Researchers employ exploratory research when little is known about the topic and previous theories or ideas do not apply. For example, if you wanted to study how to get students to use the computer lab in a college environment, you might first have to do exploratory research to figure out which students might need the lab and what appeals to this demographic. Exploratory research clarifies problems, gathers data and creates initial hypothesis and theories about subjects. The primary point of exploratory research is to give researchers pertinent information and help them to form initial hypotheses about the subject. Exploratory research is challenging in the sense that it tackles vaguely defined hypothesis and tries to find answers to questions. This kind of research is social in nature and requires some preliminary work in the direction of the research. In fact, sociologist Earl Babbie treats exploratory as the purpose of the research saying this kind of research proves to be useful when the hypothesis has yet not been formed or developed. There are certain basic premises that need to be tested at the start of an exploratory research. With the help of these hypotheses, the researcher hopes to arrive at more generalizations. Exploratory research is a form of research conducted for a problem that has not been clearly defined. Exploratory research helps determine the best research design, data collection method and selection of subjects. It should draw definitive conclusions only with extreme caution. Given its fundamental nature, exploratory research often concludes that a perceived problem does not actually exist.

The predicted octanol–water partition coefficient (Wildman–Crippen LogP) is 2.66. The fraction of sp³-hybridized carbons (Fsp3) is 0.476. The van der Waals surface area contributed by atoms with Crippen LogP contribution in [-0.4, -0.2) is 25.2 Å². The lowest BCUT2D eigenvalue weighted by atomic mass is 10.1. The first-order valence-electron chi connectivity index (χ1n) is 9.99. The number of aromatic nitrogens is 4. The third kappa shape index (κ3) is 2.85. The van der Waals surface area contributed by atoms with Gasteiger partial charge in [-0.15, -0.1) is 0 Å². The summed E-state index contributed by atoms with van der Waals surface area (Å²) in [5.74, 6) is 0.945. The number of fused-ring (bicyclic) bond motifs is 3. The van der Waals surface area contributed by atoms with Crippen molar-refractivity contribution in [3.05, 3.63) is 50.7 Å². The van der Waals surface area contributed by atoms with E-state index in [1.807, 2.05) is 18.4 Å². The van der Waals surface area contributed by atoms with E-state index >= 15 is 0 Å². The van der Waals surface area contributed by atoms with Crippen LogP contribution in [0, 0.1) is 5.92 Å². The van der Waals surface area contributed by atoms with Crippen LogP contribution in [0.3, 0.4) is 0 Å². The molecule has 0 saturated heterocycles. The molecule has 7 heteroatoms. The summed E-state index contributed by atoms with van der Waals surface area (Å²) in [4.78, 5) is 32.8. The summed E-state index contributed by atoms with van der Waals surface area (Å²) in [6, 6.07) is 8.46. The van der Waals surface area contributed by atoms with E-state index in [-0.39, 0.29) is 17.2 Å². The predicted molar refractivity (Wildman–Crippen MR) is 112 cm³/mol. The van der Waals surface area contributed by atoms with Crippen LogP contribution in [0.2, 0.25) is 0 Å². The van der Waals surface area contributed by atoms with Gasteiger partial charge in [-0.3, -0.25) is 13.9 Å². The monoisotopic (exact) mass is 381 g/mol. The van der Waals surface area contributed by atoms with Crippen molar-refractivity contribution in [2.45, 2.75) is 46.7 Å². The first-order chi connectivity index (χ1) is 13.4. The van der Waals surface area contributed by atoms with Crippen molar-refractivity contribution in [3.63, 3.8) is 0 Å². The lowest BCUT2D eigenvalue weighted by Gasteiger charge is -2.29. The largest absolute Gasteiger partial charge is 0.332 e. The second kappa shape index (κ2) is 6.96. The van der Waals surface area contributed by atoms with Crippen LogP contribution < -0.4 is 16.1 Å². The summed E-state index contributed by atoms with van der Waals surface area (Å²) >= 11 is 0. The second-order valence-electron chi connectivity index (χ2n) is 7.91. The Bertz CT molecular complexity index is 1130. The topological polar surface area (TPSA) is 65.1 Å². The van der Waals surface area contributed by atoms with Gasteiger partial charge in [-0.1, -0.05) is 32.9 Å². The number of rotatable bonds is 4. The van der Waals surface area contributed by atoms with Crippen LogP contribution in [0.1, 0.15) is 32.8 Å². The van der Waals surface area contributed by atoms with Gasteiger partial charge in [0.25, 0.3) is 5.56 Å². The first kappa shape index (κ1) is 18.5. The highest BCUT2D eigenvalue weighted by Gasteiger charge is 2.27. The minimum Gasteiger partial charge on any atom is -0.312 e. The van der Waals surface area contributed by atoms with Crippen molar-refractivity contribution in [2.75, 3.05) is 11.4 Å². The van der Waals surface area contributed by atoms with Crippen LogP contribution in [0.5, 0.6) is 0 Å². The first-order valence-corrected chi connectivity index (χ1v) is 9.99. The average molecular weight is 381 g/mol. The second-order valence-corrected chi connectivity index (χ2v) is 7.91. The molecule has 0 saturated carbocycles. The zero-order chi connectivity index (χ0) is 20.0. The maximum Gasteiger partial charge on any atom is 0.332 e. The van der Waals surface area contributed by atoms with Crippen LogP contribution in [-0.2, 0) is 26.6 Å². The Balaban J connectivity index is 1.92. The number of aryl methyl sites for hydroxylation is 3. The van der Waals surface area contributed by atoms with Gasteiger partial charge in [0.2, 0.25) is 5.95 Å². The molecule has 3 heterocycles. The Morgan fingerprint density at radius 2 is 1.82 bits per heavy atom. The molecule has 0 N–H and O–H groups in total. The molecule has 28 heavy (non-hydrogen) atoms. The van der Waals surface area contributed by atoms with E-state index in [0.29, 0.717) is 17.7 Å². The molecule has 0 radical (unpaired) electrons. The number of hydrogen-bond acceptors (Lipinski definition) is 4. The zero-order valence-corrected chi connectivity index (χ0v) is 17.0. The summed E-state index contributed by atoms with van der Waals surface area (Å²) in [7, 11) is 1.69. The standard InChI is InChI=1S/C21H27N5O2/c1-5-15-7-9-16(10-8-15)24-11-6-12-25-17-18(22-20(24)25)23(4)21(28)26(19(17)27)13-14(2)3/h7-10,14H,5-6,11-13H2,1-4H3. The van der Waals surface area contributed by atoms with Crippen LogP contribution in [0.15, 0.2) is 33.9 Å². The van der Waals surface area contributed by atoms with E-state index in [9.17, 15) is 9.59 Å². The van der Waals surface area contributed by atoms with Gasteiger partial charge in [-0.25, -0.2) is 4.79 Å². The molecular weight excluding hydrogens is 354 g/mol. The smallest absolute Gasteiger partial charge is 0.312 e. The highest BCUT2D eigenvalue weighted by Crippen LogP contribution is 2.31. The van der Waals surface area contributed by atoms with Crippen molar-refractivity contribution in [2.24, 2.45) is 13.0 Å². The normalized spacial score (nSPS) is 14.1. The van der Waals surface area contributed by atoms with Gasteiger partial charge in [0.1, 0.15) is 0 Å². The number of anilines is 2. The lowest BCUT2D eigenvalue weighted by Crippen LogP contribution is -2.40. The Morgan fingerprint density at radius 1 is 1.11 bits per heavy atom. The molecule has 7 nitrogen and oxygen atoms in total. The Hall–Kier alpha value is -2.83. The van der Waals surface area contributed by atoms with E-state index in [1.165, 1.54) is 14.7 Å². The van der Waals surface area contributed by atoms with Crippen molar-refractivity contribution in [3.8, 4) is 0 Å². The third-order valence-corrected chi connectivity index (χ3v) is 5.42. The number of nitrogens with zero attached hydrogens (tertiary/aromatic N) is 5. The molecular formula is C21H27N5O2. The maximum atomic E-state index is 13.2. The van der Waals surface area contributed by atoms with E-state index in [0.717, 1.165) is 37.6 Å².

Exploratory research often relies on secondary research such as reviewing available literature and/or data, or qualitative approaches such as informal discussions with consumers, employees, management or competitors, and more formal approaches through in-depth interviews, focus groups, projective methods, case studies or pilot...
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